Simulation of two-dimensional attainable regions and its application to model digester structures for maximum stability of anaerobic treatment process
Journal article, Peer reviewed
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Original versionWater Research. 2019, 163:114891 1-14. 10.1016/j.watres.2019.114891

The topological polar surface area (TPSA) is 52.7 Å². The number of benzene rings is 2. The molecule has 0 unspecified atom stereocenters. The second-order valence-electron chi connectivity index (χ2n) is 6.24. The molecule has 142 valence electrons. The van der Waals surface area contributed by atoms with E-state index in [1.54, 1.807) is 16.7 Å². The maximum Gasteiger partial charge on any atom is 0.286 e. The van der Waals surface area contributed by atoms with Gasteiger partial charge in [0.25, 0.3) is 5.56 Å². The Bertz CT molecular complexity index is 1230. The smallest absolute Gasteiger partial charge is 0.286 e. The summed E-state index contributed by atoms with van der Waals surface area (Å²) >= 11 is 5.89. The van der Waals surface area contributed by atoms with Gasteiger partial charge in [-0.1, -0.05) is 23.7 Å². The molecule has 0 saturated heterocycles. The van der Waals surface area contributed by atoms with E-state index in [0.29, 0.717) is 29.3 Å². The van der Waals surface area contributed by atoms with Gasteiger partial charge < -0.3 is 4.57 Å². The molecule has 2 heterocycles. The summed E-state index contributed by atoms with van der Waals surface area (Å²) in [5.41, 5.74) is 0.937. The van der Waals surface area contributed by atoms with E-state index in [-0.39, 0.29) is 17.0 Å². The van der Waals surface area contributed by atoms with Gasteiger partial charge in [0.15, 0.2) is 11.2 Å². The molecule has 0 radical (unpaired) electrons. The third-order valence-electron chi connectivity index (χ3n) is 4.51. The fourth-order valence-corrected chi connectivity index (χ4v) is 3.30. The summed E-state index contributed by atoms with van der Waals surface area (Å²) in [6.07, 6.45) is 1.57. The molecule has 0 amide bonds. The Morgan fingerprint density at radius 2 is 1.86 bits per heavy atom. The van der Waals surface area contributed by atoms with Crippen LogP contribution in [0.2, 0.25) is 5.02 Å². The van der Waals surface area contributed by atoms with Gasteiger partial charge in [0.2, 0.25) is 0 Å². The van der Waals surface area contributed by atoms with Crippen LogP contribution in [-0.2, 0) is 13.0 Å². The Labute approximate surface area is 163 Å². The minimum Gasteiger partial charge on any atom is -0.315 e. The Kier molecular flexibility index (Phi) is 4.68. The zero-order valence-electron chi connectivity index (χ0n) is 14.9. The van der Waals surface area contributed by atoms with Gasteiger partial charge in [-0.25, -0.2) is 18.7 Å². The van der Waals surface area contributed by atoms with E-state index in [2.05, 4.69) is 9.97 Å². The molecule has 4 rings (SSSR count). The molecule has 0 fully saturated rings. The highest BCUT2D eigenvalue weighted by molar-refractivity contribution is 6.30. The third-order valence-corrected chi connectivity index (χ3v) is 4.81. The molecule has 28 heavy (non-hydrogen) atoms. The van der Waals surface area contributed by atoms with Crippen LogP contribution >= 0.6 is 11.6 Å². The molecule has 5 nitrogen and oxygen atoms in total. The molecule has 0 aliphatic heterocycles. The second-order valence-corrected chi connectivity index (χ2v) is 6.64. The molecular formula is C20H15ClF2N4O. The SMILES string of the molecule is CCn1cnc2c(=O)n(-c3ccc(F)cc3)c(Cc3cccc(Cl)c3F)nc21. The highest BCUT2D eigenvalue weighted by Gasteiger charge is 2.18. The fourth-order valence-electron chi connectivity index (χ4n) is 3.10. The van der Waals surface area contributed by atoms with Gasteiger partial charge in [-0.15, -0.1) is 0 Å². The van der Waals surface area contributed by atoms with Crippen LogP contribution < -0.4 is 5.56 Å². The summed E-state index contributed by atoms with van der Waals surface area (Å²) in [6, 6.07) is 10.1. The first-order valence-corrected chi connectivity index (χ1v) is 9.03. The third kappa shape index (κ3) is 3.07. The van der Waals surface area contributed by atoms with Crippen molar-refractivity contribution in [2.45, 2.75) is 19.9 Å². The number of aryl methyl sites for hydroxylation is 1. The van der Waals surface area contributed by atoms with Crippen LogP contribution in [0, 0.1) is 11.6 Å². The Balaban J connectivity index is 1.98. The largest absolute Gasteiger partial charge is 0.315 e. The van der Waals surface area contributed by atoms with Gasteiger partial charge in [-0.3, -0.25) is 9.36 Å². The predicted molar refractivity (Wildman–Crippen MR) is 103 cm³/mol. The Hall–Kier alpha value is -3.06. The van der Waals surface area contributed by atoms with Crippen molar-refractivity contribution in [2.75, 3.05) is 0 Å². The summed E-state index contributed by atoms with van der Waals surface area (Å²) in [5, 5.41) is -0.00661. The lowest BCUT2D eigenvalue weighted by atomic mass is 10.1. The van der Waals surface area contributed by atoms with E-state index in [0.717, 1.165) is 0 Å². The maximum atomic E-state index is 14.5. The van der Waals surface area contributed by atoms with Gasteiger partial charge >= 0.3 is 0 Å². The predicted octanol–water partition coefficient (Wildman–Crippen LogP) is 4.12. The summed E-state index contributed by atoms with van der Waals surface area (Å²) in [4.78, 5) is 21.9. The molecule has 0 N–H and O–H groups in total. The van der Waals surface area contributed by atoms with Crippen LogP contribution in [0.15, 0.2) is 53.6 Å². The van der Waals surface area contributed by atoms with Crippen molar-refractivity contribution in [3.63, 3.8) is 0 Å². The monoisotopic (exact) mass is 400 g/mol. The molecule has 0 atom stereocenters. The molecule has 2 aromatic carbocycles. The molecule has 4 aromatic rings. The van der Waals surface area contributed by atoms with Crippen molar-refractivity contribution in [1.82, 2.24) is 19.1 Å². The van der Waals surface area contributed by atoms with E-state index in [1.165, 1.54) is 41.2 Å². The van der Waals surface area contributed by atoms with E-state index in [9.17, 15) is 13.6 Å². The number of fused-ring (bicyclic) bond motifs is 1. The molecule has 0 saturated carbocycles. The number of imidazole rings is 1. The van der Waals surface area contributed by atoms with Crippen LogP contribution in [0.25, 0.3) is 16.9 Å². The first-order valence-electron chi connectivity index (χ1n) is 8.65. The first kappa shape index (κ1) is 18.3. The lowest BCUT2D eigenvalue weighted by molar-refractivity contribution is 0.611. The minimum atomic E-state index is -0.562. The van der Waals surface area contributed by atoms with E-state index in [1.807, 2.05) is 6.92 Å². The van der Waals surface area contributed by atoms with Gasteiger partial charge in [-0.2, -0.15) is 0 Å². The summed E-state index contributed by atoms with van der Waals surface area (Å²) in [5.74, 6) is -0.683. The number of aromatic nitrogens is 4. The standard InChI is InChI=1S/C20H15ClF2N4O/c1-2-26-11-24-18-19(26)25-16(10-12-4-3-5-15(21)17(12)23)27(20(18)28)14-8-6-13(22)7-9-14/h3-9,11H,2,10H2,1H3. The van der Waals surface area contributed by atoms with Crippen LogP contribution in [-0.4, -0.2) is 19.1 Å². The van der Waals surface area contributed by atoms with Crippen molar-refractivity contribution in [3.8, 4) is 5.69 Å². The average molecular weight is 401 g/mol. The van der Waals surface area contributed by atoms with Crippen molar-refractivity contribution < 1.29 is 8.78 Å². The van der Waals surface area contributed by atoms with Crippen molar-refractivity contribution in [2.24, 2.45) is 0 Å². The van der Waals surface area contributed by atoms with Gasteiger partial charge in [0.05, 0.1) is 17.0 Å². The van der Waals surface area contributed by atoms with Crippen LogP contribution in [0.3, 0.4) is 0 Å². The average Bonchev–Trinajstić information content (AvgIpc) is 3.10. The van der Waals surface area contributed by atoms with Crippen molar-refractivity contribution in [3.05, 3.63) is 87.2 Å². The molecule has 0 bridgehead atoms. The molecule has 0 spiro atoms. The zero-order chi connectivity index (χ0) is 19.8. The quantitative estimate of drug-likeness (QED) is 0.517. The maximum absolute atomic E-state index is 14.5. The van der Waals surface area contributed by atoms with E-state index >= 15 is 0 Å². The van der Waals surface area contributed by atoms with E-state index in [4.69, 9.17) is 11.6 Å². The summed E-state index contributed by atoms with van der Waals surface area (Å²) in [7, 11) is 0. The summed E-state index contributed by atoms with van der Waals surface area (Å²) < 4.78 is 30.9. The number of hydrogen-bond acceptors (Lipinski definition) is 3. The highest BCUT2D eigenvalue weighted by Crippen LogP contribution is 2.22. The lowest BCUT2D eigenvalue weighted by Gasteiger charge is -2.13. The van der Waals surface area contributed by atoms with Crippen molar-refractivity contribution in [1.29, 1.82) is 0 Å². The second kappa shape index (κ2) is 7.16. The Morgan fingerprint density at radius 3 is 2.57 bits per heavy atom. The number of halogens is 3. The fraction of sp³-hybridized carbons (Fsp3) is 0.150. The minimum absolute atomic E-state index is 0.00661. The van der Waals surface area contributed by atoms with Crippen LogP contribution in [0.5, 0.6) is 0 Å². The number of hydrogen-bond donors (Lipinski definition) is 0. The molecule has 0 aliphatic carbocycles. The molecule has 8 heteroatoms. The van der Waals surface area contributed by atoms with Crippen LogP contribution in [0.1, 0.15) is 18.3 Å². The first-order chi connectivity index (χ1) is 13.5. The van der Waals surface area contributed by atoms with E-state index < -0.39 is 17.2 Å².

Unlike high-rate anaerobic digesters that employ some mechanism to retain microbial sludge mass, low-rate systems use sufficiently long hydraulic retention times to ensure process stability, which becomes economically unattractive for treating large quantities of waste. This study presents the use of attainable region to develop a new strategy to enhance the stability of low-rate digesters. By considering three digestion cases, diary manure only (batch 1) or diary manure with granular (batch 2) or lagoon (batch) sludge as innoculum, the following findings were obtained. (1) For a given concentration of volatile acids in an anaerobic digester, higher concentrations of methanogenic archae can be attained using a digester structure (combination of different digesters) as opposed to single digester. (2) For a given digested substrate, a change in the source of inoculum results in a change in the limits of achievability by the system (attainable limits for batches 1, 2 and 3 were 46.486(g/L)2, 5.562(g/L)2 and 0.551(g/L)2, which resulted in performance improvements of 118.604%,175.627% and 200.436% respectively), and hence optimal digester structure. The evidence from this study suggests that the technique can be used to simultaneously improve process stability, define performance targets and propose digester structures required to achieve a given target.